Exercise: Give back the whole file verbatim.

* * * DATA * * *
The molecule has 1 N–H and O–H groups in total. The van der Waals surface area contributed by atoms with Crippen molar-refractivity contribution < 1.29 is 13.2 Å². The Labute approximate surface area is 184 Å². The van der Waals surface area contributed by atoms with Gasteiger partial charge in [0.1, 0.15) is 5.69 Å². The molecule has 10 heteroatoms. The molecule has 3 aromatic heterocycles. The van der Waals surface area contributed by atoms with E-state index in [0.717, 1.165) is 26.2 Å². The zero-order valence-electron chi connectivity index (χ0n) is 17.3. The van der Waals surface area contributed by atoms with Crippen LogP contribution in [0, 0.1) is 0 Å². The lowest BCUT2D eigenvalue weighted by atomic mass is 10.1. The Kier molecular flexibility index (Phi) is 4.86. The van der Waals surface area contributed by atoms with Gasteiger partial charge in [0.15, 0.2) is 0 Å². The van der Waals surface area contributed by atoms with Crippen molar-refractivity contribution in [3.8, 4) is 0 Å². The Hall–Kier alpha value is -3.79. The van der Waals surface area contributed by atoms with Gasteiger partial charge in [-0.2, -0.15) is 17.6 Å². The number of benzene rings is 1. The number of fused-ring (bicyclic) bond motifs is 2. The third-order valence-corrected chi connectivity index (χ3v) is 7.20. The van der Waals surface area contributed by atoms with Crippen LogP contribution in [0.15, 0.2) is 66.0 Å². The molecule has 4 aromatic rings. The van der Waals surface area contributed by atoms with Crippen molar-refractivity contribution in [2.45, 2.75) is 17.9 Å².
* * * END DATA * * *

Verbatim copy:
The molecule has 1 N–H and O–H groups in total. The van der Waals surface area contributed by atoms with Crippen molar-refractivity contribution < 1.29 is 13.2 Å². The Labute approximate surface area is 184 Å². The van der Waals surface area contributed by atoms with Gasteiger partial charge in [0.1, 0.15) is 5.69 Å². The molecule has 10 heteroatoms. The molecule has 3 aromatic heterocycles. The van der Waals surface area contributed by atoms with E-state index in [0.717, 1.165) is 26.2 Å². The zero-order valence-electron chi connectivity index (χ0n) is 17.3. The van der Waals surface area contributed by atoms with Crippen LogP contribution in [0, 0.1) is 0 Å². The lowest BCUT2D eigenvalue weighted by atomic mass is 10.1. The Kier molecular flexibility index (Phi) is 4.86. The van der Waals surface area contributed by atoms with Gasteiger partial charge in [0.15, 0.2) is 0 Å². The van der Waals surface area contributed by atoms with Crippen molar-refractivity contribution in [3.8, 4) is 0 Å². The Hall–Kier alpha value is -3.79. The van der Waals surface area contributed by atoms with Gasteiger partial charge in [-0.2, -0.15) is 17.6 Å². The number of benzene rings is 1. The number of fused-ring (bicyclic) bond motifs is 2. The third-order valence-corrected chi connectivity index (χ3v) is 7.20. The van der Waals surface area contributed by atoms with Crippen LogP contribution in [0.15, 0.2) is 66.0 Å². The molecule has 4 aromatic rings. The van der Waals surface area contributed by atoms with Crippen molar-refractivity contribution in [2.45, 2.75) is 17.9 Å².